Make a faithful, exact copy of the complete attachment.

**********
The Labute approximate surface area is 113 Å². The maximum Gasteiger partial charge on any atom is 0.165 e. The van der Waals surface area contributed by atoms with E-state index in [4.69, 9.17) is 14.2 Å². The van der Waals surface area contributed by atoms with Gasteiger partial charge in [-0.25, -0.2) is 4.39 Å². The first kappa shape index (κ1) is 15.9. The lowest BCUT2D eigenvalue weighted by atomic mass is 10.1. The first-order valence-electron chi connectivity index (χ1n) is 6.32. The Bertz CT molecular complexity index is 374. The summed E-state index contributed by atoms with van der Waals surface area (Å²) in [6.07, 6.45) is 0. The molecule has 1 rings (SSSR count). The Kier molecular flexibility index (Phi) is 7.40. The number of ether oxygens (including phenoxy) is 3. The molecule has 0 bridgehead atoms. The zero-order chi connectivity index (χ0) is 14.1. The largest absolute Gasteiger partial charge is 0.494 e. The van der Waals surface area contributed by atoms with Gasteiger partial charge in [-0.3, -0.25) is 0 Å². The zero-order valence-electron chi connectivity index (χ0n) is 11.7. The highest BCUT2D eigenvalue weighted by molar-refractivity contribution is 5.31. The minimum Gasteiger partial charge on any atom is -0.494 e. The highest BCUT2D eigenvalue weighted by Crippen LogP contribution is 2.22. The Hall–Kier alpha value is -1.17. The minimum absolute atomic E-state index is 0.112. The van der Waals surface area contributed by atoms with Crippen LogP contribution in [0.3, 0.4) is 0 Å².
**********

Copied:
The Labute approximate surface area is 113 Å². The maximum Gasteiger partial charge on any atom is 0.165 e. The van der Waals surface area contributed by atoms with E-state index in [4.69, 9.17) is 14.2 Å². The van der Waals surface area contributed by atoms with Gasteiger partial charge in [-0.25, -0.2) is 4.39 Å². The first kappa shape index (κ1) is 15.9. The lowest BCUT2D eigenvalue weighted by atomic mass is 10.1. The first-order valence-electron chi connectivity index (χ1n) is 6.32. The Bertz CT molecular complexity index is 374. The summed E-state index contributed by atoms with van der Waals surface area (Å²) in [6.07, 6.45) is 0. The molecule has 1 rings (SSSR count). The Kier molecular flexibility index (Phi) is 7.40. The number of ether oxygens (including phenoxy) is 3. The molecule has 0 bridgehead atoms. The zero-order chi connectivity index (χ0) is 14.1. The largest absolute Gasteiger partial charge is 0.494 e. The van der Waals surface area contributed by atoms with Gasteiger partial charge in [-0.3, -0.25) is 0 Å². The zero-order valence-electron chi connectivity index (χ0n) is 11.7. The highest BCUT2D eigenvalue weighted by molar-refractivity contribution is 5.31. The minimum Gasteiger partial charge on any atom is -0.494 e. The highest BCUT2D eigenvalue weighted by Crippen LogP contribution is 2.22. The Hall–Kier alpha value is -1.17. The minimum absolute atomic E-state index is 0.112. The van der Waals surface area contributed by atoms with Crippen LogP contribution in [0.3, 0.4) is 0 Å².